The Cubs improved to third place in the NL East in 1978 despite winning two fewer games than the year before – and de Jesus was even better in his second full season as a starter. He hit .278 with 41 steals and an NL-high 104 runs scored while once again leading all shortstops in assists with 558. It was the last season that anyone other than Ozzie Smith led NL shortstops in assists until Dickie Thon dethroned the Wizard in 1983.
De Jesus hit .283 in 1979 as teammate Dave Kingman led the big leagues in homers with 48 – with de Jesus scoring 12 of his 92 runs on RBI by Kingman.
De Jesus’ offense slipped a bit in 1980 when he finished with a .259 batting average – but he stole a career-best 44 bases and hit for the cycle against the Cardinals on April 22.
De Jesus had the cycle wrapped up by the fifth inning and finished the day with five hits as the Cubs defeated St. Louis 16-12 at Wrigley Field on a walk-off grand slam by Barry Foote, who totaled eight RBI.
“It’s like pitching a no-hitter,” de Jesus told the Chicago Tribune. “It’s something you’ve never done before and maybe never will do again.”
De Jesus and the Cubs seemed sure that the 1980 season would be a memorable one. Kingman looked ready to enter the ranks of the game’s best players and a veteran rotation was bolstered by a bullpen that featured 1979 NL Cy Young Award winner Bruce Sutter and Willie Hernández, who would win the 1984 AL Cy Young and MVP Award with the Tigers.
De Jesus, meanwhile, had skipped playing in the Puerto Rican Winter League for the first time in a decade while trying to build up strength for the campaign. But the Cubs finished 64-98, prompting the beginning of a teardown that would see Sutter traded to the Cardinals after the season.
In 1981, de Jesus – like so many other players that season – was unable to get hot in a year that was fractured by a strike. He hit .194 in 106 games as the Cubs finished in last in the first half and in fifth in the second, posting an overall record of 38-65.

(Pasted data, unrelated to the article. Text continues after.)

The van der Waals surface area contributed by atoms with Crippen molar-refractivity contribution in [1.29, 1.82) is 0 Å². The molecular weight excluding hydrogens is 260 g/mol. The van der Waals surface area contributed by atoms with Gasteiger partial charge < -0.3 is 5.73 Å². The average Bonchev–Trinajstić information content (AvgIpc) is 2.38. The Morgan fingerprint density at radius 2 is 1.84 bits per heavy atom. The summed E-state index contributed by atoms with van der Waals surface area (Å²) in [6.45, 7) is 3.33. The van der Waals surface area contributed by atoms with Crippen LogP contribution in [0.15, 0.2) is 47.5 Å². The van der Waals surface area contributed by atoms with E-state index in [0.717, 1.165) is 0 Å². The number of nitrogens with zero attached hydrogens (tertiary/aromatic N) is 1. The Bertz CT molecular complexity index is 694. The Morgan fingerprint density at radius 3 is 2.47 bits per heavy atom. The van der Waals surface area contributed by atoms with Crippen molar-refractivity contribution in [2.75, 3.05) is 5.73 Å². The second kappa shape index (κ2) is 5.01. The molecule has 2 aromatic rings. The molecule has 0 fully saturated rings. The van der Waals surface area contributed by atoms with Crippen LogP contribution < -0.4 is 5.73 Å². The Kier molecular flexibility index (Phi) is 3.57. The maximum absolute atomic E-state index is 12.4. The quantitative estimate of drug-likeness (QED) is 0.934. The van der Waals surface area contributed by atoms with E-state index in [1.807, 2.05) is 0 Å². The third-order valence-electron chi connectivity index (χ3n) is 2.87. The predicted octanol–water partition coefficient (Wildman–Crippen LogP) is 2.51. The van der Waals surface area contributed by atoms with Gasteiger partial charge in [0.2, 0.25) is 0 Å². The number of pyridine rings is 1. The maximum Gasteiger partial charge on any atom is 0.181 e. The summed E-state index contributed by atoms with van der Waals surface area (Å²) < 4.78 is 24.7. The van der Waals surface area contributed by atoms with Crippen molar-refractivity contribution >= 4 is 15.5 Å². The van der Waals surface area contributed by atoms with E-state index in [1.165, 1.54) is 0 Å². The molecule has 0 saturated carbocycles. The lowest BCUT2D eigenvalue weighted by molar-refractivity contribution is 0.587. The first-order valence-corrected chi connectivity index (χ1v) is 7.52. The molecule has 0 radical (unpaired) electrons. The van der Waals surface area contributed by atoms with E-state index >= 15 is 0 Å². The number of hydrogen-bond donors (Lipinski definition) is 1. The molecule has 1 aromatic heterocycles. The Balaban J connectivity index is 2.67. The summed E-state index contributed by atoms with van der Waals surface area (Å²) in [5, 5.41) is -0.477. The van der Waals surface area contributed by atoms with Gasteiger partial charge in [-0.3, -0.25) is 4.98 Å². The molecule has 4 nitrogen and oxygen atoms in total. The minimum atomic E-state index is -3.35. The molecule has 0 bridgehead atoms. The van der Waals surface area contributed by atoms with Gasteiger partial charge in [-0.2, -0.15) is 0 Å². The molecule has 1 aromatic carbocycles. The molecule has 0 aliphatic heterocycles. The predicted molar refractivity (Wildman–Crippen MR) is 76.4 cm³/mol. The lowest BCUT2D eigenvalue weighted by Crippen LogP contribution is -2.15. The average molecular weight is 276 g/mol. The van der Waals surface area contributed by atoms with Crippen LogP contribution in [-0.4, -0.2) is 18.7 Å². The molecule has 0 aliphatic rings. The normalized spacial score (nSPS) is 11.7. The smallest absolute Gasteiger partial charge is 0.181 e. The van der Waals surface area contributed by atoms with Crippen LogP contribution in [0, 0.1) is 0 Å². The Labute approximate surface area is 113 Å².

Then on Jan. 27, 1982, de Jesus became part of history. The trade was basically a swap of shortstops, with de Jesus going to Philadelphia in exchange for Larry Bowa. But new Cubs general manager Dallas Green, who had managed the Phillies to the 1980 World Series title and spent years in the organization’s player development office, insisted on getting a little-known prospect named Ryne Sandberg to complete the deal.
De Jesus would spend three productive seasons as the Phillies’ shortstop, helping Philadelphia win the National League pennant in 1983.
Sandberg would go on to be a Hall of Famer. And another future Hall of Famer, Lee Smith, was almost involved: The deal was held up for a few days when the Phillies asked for Smith to be included in the deal before Green declined.
De Jesus had just turned 29 at the time of the trade – Bowa was 36 – and seemed to be entering his prime.
“I have a lot of respect for Larry Bowa,” de Jesus told the Morning Call of Allentown, Pa., in Spring Training of 1982. “But I’m here now and I intend to play my own game, not try to be Larry Bowa.
“When (Green) got the (Cubs general manager) job, the first thing he wanted to do was trade me. I don’t have to tell you how happy I am to be here.”
De Jesus’ batting average improved to .239 in 1982, and he drove in 59 runs – the top total of his career – while appearing in 161 games. The Phillies rewarded him with a five-year contract extension – three of which guaranteed – a month after the season ended, reported to be worth more than $2 million.
De Jesus entered the 1983 season at 30 years of age – making him one of the youngest regulars on a team that came to be known as the Wheeze Kids. The Phillies starting infield featured 42-year-old Pete Rose and 41-year-old Tony Pérez at first base, 39-year-old Joe Morgan at second, 33-year-old Mike Schmidt at third and de Jesus at shortstop.
The Phillies and de Jesus started the season slowly – and with the team in first place but with a 43-42 record on July 17, manager Pat Corrales was fired by general manager Paul Owens, who moved into the dugout as the team’s new skipper. The team quickly caught fire and sewed up the NL East title with an 11-game winning streak in September – a streak that saw de Jesus bat .286 with eight RBI.